Domestic violence in the transgender community got the spotlight at the 14th Annual Domestic Violence Conference at St. Francis College on Oct. 21.
Members from Volunteers of America of Greater New York, organized the annual conference and spoke about the greater risks transgender victims of domestic violence face often due to societal stigmatization and lack of awareness, one representative said.
“The transgender community has needs — shelter is problem, access to medical care, and access to services as a whole because of the discrimination component,” said Ana Rolan, director of domestic violence services for Volunteers for America Greater New York.
“So many people are resistant to accepting or acknowledging them but they’re still human beings. They’re not even getting opportunity and I know there’s a lot of violence in their community that affects a huge population of the transgender community in the Bronx.”
Speakers at the conference spoke to professionals working with domestic violence victims, detailing the types of challenges transgender victims confront seeking help from shelters and crisis centers, and provided ways to comfortably address their trauma and identity with sensitivity, said Rolan.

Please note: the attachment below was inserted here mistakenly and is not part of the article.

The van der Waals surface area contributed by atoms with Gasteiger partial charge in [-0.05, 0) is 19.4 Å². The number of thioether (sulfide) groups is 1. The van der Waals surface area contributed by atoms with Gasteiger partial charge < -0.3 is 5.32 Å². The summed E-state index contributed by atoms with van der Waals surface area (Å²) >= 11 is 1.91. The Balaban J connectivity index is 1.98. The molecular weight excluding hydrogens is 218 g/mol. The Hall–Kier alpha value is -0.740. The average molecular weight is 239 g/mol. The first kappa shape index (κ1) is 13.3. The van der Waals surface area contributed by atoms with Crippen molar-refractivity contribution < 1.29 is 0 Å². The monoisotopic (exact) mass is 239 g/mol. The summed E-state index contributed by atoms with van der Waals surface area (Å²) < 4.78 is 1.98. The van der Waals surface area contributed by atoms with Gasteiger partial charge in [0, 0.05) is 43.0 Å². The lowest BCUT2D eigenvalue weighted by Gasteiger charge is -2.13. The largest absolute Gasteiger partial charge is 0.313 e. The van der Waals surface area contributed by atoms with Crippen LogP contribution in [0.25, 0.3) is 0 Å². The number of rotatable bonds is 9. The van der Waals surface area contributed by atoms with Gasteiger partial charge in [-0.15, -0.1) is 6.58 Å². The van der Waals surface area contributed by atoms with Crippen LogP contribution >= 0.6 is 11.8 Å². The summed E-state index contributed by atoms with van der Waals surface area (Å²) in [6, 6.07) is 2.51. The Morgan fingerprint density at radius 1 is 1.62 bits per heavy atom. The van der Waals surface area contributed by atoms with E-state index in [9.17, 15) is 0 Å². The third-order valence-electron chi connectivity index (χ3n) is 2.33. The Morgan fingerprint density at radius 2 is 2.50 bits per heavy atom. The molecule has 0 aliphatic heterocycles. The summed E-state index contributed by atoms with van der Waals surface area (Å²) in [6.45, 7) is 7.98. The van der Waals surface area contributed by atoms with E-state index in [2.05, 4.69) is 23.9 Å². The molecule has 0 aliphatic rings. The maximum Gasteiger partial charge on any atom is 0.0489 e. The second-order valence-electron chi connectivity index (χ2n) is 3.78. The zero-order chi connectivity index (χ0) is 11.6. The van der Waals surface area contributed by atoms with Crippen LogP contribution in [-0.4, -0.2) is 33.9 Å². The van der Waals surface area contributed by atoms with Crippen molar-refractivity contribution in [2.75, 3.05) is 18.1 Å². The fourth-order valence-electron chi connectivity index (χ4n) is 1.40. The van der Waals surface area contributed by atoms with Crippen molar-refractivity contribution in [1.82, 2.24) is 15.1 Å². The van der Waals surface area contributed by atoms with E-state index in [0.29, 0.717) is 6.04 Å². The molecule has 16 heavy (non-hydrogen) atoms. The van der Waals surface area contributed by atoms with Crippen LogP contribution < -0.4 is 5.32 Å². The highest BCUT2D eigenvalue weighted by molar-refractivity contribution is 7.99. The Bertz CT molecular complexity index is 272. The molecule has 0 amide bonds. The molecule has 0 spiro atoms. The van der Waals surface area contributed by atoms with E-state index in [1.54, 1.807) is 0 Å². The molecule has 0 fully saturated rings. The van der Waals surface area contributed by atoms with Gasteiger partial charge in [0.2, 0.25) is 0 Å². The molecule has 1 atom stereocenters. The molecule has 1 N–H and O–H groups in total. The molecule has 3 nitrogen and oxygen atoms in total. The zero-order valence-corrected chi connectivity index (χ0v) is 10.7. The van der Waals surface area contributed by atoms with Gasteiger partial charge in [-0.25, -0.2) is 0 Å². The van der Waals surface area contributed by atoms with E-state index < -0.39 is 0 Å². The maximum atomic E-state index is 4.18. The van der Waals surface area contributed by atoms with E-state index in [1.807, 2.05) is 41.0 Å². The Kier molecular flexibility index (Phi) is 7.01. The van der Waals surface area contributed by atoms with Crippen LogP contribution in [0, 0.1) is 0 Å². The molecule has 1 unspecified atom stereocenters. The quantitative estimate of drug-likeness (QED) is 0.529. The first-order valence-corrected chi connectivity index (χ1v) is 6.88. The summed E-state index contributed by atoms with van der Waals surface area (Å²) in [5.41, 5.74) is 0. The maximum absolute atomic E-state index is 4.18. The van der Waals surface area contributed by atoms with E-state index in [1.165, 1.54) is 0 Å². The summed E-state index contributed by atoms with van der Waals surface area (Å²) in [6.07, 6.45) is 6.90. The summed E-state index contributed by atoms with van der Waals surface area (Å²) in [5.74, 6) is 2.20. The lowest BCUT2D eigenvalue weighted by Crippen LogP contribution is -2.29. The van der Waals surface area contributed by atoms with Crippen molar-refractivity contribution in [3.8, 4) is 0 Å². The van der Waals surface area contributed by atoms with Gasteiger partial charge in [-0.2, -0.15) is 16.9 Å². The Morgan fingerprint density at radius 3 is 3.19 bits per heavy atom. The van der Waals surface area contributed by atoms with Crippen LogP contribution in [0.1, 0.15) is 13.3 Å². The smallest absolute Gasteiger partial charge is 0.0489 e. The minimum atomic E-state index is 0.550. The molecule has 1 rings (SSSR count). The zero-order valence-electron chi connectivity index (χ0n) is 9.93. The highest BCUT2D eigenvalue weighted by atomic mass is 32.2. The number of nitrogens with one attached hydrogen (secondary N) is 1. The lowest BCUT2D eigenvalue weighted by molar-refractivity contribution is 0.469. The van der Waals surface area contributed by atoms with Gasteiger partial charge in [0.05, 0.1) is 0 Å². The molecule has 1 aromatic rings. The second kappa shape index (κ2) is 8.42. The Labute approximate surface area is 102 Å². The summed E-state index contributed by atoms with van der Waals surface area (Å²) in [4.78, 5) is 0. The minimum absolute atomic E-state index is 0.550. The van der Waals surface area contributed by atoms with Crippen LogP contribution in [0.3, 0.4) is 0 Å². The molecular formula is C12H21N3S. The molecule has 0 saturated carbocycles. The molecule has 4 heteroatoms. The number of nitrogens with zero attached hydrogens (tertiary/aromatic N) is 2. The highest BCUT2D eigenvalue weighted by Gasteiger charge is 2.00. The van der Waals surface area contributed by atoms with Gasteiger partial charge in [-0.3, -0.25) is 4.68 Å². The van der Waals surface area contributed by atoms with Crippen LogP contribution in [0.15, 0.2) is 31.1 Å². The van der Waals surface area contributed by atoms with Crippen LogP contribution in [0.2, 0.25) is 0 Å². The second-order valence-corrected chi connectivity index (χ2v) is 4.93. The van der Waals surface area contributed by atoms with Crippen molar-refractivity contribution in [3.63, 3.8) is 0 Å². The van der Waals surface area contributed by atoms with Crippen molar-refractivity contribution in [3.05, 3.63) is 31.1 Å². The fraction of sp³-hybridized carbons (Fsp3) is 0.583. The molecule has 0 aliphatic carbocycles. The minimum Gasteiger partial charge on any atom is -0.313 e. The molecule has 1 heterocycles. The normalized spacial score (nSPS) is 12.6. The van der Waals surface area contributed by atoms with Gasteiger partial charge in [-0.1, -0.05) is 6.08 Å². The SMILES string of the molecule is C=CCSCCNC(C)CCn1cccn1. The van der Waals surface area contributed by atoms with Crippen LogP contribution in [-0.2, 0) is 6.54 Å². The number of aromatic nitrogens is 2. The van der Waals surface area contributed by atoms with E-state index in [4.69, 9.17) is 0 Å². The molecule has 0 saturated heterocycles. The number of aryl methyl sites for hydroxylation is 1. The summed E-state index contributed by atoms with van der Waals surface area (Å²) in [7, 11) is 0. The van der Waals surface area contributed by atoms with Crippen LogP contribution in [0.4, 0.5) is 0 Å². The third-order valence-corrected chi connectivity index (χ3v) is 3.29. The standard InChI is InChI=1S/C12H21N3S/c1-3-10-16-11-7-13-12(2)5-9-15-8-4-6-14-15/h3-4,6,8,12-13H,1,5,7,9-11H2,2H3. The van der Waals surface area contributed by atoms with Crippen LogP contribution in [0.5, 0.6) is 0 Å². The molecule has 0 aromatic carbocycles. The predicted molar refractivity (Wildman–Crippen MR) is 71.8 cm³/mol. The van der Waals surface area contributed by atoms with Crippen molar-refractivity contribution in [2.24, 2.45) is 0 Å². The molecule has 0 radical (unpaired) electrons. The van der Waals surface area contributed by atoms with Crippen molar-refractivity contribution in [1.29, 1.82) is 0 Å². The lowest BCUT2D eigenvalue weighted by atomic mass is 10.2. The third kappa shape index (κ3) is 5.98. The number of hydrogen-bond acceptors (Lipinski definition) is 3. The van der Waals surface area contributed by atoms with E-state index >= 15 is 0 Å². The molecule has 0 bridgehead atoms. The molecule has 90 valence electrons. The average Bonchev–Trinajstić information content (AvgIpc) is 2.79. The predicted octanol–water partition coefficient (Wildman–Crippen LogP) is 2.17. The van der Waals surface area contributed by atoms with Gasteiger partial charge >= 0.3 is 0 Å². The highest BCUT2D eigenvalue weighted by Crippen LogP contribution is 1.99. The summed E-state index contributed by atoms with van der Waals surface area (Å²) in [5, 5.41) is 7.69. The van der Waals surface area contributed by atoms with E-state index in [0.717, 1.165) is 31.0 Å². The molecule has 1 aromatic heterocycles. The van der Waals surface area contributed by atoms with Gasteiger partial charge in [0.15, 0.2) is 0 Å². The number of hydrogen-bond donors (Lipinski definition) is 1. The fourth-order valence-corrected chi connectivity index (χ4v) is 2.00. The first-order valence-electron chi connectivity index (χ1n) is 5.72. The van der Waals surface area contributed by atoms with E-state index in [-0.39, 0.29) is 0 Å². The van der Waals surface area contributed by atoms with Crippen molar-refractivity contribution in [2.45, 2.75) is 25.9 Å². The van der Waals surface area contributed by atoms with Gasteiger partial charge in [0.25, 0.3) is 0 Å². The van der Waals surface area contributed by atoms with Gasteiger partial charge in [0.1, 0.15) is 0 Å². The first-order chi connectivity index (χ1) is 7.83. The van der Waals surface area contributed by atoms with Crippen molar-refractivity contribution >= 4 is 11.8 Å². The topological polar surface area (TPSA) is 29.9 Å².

“Stigmatization leads to lack of help and social exclusion,” she said. “We need the empathy to serve them and their needs. I’m committed to seeking that out more, learning as much I can about it and hopefully we can be one of the providers that can include services for the transgender population, and learn from the subject matter.”
The annual conference is held every year at St. Francis College by the Volunteers of America, which is one of the oldest human services organizations in New York City. The organization specializes in helping victims of domestic violence, homeless individuals, veterans, and people living with disease.
Other topics discussed included human trafficking, how to spot the early signs of an abuser, and how advanced technologies aid in abuse. The prevalence of social media, smartphones, and tracking technologies help contribute to the evolution of domestic violence, said one speaker.
“Social media abuse with the texting and calling ends in fights,” said Wanda Best-Deveaux, program director at Volunteers for America.
Rolan says having the opportunity to share vital information about domestic violence is a goal she remains committed to, but also hopes to see a larger conversation about it.
“I think it’s really important to do as much of the education when you have a captive audience, and we have here today providers, agency workers, and people across the city,” said Rolan.
“My hope is to see the purple ribbon at 42nd Street just like they did with breast cancer,” said Rolan. “I really want to bring that type of awareness to domestic violence.”